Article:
Calcutta, Jan. 5: Jyoti Basu today admitted having made a mistake by encouraging militant trade unionism for over 20 years from the tumultuous sixties.
In what must rank alongside his confession that passing up prime ministership in 1996 was a “historic blunder”, Basu said the mistake was committed when the CPM was under Promode Dasgupta and continued during his tenure in office as chief minister.
At a meeting organised by Citu, the CPM’s labour arm, Basu admitted that neither Dasgupta nor he could foresee that gheraos, sit-ins and other forms of militancy would spin out of control and mess up industrial relations, shattering Bengal’s economy and casting a shadow on its future with investors shunning the state.
“Little did we, Promodebabu, Ajoybabu (Mukherjee, the first United Front chief minister) or myself, realise that gheraos, strikes and other extreme forms of trade unionism in support of workers’ demands in 1967 would take such a dangerous shape,” the former chief minister said.
“Even a farsighted man like Promodebabu had failed to gauge its likely impact.”
Labour minister Mohammad Amin and a dozen Citu leaders were present when Basu spoke at the 59th state convention of the Bengal Chatkal Majdoor Union at Baranagar Circus Maidan.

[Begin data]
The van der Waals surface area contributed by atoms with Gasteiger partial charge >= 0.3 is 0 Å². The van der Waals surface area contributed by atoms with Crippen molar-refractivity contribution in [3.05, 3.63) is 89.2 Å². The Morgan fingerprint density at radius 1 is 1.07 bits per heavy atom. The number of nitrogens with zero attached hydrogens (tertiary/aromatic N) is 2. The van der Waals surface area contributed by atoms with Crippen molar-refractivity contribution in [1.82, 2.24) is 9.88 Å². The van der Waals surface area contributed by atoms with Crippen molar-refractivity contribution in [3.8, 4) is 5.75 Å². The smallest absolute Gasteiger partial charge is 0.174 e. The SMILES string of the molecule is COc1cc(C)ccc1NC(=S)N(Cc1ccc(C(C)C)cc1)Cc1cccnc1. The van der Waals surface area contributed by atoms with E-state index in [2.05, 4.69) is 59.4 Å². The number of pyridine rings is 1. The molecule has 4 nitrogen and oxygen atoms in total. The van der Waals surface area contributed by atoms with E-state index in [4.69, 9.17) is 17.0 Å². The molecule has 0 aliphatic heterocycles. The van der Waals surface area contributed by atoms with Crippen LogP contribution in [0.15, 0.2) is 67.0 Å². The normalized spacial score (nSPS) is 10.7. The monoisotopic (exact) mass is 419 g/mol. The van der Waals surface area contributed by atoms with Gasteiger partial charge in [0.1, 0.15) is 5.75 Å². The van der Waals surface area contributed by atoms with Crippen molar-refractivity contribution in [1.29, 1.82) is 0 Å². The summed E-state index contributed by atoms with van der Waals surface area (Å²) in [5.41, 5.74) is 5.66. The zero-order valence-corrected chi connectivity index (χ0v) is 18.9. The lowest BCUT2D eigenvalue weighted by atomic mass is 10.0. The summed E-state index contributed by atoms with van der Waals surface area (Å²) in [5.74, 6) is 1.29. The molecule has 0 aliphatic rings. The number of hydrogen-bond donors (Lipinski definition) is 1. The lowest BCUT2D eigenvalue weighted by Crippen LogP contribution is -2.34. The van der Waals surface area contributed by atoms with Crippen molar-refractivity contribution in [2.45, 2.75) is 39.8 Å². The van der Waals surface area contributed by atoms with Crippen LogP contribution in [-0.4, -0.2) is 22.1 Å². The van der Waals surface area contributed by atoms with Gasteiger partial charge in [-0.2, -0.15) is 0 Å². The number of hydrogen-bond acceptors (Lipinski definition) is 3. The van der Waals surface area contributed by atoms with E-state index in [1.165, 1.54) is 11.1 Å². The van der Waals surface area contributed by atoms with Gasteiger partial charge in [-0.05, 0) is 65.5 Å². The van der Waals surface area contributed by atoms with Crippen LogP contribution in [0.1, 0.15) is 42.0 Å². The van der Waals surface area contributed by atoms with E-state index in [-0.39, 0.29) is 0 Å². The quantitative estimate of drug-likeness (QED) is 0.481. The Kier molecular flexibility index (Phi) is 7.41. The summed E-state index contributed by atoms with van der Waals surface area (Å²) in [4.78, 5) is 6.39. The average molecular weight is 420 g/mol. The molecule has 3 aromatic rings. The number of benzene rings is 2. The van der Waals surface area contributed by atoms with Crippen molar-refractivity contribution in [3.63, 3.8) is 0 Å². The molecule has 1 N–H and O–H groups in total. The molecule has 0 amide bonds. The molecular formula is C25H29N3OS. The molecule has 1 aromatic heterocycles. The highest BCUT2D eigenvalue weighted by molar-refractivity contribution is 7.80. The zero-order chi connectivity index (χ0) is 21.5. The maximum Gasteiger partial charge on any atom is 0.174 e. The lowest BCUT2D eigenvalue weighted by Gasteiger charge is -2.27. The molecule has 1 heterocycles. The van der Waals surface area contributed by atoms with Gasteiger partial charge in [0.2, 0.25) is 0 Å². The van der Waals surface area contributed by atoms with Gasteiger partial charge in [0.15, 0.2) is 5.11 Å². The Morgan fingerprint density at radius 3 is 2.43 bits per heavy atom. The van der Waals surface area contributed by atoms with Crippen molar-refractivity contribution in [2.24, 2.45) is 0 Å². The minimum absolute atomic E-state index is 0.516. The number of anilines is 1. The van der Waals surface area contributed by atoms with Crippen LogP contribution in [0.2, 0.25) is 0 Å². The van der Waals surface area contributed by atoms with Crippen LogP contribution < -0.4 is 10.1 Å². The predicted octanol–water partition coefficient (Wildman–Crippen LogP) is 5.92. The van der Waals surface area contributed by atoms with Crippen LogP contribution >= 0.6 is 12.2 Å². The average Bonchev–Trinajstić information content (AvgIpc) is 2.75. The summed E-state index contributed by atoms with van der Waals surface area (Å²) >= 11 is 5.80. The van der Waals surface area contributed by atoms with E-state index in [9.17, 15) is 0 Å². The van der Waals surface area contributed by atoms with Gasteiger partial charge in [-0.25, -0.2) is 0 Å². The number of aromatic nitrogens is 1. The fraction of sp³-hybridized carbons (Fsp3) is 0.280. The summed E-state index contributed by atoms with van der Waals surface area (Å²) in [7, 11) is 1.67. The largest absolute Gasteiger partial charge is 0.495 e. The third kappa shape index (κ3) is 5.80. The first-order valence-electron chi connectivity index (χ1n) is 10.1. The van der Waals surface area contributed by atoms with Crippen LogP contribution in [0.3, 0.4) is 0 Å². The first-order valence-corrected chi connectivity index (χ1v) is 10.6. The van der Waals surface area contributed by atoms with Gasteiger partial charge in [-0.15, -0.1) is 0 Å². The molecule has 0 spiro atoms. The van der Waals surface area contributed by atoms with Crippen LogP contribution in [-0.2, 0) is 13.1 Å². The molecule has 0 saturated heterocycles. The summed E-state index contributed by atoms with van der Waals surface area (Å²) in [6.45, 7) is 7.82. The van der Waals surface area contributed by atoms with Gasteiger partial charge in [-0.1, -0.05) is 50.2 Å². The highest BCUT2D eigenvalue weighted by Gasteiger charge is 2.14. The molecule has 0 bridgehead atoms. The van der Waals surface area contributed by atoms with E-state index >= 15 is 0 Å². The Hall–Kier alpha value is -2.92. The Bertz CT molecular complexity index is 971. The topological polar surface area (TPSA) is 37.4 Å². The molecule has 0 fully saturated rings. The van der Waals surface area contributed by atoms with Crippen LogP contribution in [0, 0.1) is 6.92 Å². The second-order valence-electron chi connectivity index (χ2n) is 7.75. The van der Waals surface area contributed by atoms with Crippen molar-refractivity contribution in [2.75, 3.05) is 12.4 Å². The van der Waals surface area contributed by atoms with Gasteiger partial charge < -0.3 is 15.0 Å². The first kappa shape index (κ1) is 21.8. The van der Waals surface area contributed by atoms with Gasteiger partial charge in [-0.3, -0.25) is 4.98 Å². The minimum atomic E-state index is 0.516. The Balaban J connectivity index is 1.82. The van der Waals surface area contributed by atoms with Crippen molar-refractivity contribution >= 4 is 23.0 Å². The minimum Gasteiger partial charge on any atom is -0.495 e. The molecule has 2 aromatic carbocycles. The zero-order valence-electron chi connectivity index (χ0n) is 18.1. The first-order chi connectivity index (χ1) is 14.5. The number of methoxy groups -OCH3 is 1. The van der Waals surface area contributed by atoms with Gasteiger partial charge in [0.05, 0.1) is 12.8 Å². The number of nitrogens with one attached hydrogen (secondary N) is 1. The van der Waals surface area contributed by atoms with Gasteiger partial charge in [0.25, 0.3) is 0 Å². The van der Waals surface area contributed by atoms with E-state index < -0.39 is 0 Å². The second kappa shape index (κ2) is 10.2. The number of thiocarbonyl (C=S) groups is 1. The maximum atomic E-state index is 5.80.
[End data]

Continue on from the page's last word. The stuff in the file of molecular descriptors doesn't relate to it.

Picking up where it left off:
Also a senior functionary of the Citu, Basu asked the labour organisation to take note of the changing times in the context of globalisation and economic reforms and make its supporters aware of the need for constructive trade unionism.
“Militant trade unionism is a mistake even for an organisation like Citu,” Basu said. “Gheraos, strikes and other kinds of hooliganism are not conducive to the changing industrial scenario in Bengal.”
Basu lent his voice to successor Buddhadeb Bhattacharjee’s repeated statements that indiscipline would not be allowed at the workplace. Both are driven by the realisation of the damage stray acts of labour militancy had caused to Bengal’s image outside.
Last week Bhattacharjee took on the Citu, decrying militant trade unionism, while addressing a conference of the West Bengal State Electricity Board Workers’ Union. He asked trade unions to make sure that “no disturbance is created in industrial units”.
Basu exhorted workers to behave responsibly while dealing with managements. He condemned last Friday’s attack by a group of employees on a few senior executives of a newspaper. “Such vandalism cannot be regarded a part of trade unionism.”
He also referred to an incident at a Baranagar jute mill, where an official was lynched by agitating mill workers.
“The workers might have had some genuine grievances but violence of this nature is not the solution,” he said.